Related to this post and this post.
Arguments– or not even arguments but debates, disagreements, conversations in which people are asserting contradictory things– are like rooms full of obstacles, in my mind. Stuff piled on the floor, stuff hanging from the ceiling. Pathways of logic, or argumentative positions I could take, are gaps between the obstacles that are big enough to fit through.
Deciding what to say– because it’s not just saying what I think, there’s a difference between what I believe is true, and what’s provable, and what’s relevant to the other person’s position– is like solving a maze, the slow way. I work my way down each likely-looking path until I argue myself into a corner, and then I backtrack to the last branch and try again, rinse, repeat, until I have something that I believe is true, and that fits into what the other people have been saying.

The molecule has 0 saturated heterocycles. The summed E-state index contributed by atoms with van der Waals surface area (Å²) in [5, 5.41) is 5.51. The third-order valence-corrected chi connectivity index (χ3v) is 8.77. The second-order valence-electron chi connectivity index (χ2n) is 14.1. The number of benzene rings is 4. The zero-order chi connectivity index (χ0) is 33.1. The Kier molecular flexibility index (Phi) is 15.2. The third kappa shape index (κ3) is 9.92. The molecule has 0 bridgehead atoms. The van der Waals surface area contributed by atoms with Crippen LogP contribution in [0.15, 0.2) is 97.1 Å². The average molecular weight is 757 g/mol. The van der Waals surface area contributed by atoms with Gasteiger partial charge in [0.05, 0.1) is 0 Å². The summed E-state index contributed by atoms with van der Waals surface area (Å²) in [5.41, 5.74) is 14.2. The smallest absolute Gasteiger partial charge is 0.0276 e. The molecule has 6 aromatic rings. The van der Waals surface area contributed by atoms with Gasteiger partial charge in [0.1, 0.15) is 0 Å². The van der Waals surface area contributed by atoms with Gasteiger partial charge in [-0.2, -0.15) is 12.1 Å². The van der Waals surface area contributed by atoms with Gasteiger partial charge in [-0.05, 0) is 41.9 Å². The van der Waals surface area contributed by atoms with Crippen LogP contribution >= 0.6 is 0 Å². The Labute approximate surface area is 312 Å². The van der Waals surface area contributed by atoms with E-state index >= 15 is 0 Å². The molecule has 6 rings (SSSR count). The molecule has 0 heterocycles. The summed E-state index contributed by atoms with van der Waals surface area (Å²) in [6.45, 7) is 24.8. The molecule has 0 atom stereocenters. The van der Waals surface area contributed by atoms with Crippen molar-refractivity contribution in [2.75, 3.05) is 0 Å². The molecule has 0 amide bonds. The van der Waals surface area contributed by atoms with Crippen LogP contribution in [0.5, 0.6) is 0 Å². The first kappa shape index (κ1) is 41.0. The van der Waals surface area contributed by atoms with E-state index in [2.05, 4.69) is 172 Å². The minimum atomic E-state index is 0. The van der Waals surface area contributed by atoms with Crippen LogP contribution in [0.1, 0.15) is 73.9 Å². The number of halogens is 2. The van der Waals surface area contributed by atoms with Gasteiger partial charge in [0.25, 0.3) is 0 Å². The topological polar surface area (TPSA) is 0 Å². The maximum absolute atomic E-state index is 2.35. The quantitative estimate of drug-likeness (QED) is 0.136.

That’s important to me: what I say should be an actual response, it should lead from the other person’s position to mine instead of just being a tour of my position. Maybe most people don’t see that as a problem; for me, the difference between a statement and a response or conversation is very important, and “conversations” or “arguments” that are actually a bunch of not-really-related statements are very confusing for me. I’ve seen people spend so much time arguing and getting nowhere because they don’t realize that they’re defining words in different ways. That dissonance really bothers me, and I don’t want to contribute to it.
So, anyway, to make an argument I feel my way through this maze of ideas. It takes time. It’s a pretty complex thing to hold in my mind, and writing out every idea I try and discard would take even more time. Add the work of trying to create a specific tone and wondering how I sound on top of that, add assorted stress if it’s an emotional topic for me– both those things mean it takes even longer.
Then I refresh the page, and there are ten more comments, and this is why I don’t normally discuss serious topics on Facebook.